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Scientists look at the progress made toward understanding — and treating — long COVID


It's one of the biggest medical mysteries to emerge from the coronavirus pandemic. Why do some people get over COVID while others are plagued with chronic symptoms for months or even years? This week, researchers came together to take stock of the progress science has made towards understanding long COVID. NPR's Will Stone was there and joins us from Santa Fe, N.M. Hi.


SHAPIRO: Why was this long COVID meeting a big deal?

STONE: Yeah, this was really science in action. It's one of the first major gatherings of researchers from around the world focused on what's driving long COVID and potential treatments. It was held by the nonprofit Keystone Symposia. And because long COVID is such a wide-ranging disease - many different manifestations, affecting all kinds of organs and systems in the body - that's actually attracted researchers with all kinds of backgrounds. So this was a chance for them to get in a room, in many cases to meet in person for the first time and share their findings and try to chart a path forward.

SHAPIRO: And what does that look like? It seems like we've been hearing for years that scientists are chipping away at this.

STONE: Yeah, to be clear, Ari, there is still a lot of work to be done to understand the underlying causes of long COVID. There is no one test that a doctor can run and say, OK, you have long COVID. There isn't yet a single proven treatment for the condition. And I think hearing all of that can make things feel a bit hopeless, especially for the patients who are suffering from this condition. But I will tell you, from being here the last few days, there's a lot of energy going toward this. And one scientist I spoke to in the hallway during presentations was Akiko Iwasaki. She's at Yale University. And she said it's a fine balance, you know, moving fast on research and still being deliberate.

AKIKO IWASAKI: I totally understand how frustrated patients are. The reality of biomedical research is that it takes time. Even to get a protocol up and running, we have to get approval from the right regulatory agencies and all that. So we're trying very, very hard to do this as soon as possible.

SHAPIRO: So Will, where are scientists exactly in the process of getting to the root of long COVID?

STONE: So to sum it up, I'd say the scientific journey with long COVID started with first, simply recognizing it's a real medical condition that needs to be studied, then describing it, defining it, then generating theories about what could be driving the symptoms. And scientists have now gathered quite a bit of evidence on these different theories. Some of the prominent ones that have been discussed at this meeting - there's viral persistence. That's the idea that the coronavirus or parts of the virus hang out in the body after the acute illness. There's also lots of evidence showing immune dysfunction - autoimmunity in some patients. Another is that it seems some viruses people had before COVID - specifically the Epstein-Barr virus, which causes mono - are being reactivated, and the body's actually responding to that. There's also big interest in the consequences of inflammation - in particular, the role of small blood clots called microclots that can be observed in long COVID patients. So all of these theories are at play.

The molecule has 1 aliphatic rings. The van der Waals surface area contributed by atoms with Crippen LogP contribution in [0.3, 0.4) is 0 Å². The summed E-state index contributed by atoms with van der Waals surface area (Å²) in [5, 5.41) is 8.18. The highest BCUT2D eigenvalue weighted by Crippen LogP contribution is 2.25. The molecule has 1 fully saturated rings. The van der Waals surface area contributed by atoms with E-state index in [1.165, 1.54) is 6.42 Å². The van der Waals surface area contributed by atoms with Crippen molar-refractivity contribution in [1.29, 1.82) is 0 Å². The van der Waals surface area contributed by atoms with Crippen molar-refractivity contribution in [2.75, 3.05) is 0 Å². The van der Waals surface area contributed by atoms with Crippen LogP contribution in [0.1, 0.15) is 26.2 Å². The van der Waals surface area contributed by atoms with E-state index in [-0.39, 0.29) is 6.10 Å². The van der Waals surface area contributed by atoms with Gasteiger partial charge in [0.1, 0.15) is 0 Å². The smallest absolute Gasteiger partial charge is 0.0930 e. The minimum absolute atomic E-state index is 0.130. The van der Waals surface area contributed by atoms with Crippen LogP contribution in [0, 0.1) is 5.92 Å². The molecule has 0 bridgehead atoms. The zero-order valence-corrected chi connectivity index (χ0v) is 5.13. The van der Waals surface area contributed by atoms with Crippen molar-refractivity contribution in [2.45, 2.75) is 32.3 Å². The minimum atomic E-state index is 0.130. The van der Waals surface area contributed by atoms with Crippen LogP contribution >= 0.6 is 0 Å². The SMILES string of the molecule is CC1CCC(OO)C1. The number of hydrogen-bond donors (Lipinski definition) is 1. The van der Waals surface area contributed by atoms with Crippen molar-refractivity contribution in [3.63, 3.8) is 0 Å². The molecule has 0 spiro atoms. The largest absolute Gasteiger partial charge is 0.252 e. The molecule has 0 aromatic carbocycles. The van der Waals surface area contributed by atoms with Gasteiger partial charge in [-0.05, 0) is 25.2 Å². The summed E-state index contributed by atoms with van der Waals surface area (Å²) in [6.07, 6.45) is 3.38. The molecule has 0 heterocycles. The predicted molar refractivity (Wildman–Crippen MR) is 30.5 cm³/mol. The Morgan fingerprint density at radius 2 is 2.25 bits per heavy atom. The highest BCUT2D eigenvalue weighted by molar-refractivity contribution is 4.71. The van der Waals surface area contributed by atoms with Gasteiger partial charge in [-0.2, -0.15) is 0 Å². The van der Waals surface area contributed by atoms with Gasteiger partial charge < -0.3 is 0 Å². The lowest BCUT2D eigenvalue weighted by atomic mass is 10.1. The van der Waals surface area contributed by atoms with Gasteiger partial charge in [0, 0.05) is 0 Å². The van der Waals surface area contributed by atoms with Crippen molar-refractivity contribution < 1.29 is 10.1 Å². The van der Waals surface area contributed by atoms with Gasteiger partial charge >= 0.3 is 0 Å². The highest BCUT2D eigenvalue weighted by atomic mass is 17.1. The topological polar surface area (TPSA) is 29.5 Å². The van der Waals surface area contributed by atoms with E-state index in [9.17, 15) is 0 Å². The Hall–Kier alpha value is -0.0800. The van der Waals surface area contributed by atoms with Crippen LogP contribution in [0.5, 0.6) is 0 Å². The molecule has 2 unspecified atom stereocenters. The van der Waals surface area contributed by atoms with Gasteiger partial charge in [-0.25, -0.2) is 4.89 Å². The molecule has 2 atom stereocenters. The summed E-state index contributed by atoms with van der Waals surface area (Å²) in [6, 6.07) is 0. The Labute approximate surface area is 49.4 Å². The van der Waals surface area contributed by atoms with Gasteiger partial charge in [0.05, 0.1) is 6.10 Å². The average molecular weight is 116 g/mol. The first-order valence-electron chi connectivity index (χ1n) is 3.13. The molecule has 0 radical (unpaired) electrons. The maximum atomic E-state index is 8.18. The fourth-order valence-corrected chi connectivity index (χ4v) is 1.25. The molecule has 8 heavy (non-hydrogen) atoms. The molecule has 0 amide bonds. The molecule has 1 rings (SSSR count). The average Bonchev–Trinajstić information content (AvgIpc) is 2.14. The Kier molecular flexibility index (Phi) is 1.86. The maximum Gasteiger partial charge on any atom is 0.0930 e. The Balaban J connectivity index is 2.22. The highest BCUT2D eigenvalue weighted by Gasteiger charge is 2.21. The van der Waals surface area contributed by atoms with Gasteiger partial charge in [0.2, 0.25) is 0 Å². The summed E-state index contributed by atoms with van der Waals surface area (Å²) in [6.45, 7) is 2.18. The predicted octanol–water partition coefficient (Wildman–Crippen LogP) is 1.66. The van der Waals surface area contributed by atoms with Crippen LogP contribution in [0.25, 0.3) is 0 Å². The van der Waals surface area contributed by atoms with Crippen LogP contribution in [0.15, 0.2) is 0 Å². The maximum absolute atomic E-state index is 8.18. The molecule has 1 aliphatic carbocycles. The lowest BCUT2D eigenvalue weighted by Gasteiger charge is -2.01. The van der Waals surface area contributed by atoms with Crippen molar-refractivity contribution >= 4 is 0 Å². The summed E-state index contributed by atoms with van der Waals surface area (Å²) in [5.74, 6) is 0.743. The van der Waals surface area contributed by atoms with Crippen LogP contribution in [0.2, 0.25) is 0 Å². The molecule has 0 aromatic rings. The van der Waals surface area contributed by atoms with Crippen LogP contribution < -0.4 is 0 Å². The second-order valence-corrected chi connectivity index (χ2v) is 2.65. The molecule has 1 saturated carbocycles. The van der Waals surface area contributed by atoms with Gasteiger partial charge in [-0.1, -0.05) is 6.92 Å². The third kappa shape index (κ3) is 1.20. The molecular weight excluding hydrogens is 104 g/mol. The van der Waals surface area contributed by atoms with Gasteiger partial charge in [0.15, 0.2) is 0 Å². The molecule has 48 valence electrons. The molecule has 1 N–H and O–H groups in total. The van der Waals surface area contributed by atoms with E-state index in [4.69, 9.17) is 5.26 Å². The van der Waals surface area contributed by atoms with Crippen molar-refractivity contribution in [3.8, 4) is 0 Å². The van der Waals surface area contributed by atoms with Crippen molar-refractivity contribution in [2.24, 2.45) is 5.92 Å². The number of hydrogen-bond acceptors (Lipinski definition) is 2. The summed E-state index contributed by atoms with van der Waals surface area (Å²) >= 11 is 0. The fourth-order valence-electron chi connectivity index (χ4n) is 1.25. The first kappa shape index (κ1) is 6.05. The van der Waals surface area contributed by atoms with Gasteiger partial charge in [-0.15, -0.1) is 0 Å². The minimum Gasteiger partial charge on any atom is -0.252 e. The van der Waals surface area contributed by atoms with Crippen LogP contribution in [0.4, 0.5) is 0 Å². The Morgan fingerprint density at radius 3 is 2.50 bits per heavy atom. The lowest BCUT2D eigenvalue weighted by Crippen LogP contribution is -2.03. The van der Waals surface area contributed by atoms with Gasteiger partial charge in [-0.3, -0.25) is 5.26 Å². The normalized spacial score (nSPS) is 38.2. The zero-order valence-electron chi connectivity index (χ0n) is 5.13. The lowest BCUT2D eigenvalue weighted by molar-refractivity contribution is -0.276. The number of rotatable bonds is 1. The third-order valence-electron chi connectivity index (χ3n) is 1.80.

SHAPIRO: That's so many different theories. Any sense of which one is most likely?

STONE: Not yet, and it's important to note that none of these are necessarily mutually exclusive. Some can be interrelated. There's evidence some could be happening in some patients, not others. In fact, there was interesting research presented here indicating there could be differences between what's going on in female patients versus male patients. So the bottom line is scientists have these different lines of evidence about possible mechanisms. Which of those are actually driving the symptoms? - we don't really know yet. And, of course, the answer will have implications for treatment. Right now, treating long COVID is all over the place. There are now some targeted clinical trials starting up that will help test some of these theories about what's behind the disease.

SHAPIRO: NPR's Will Stone reporting from Santa Fe. Thanks.

STONE: Thank you.

(SOUNDBITE OF MUSIC) Transcript provided by NPR, Copyright NPR.

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Will Stone
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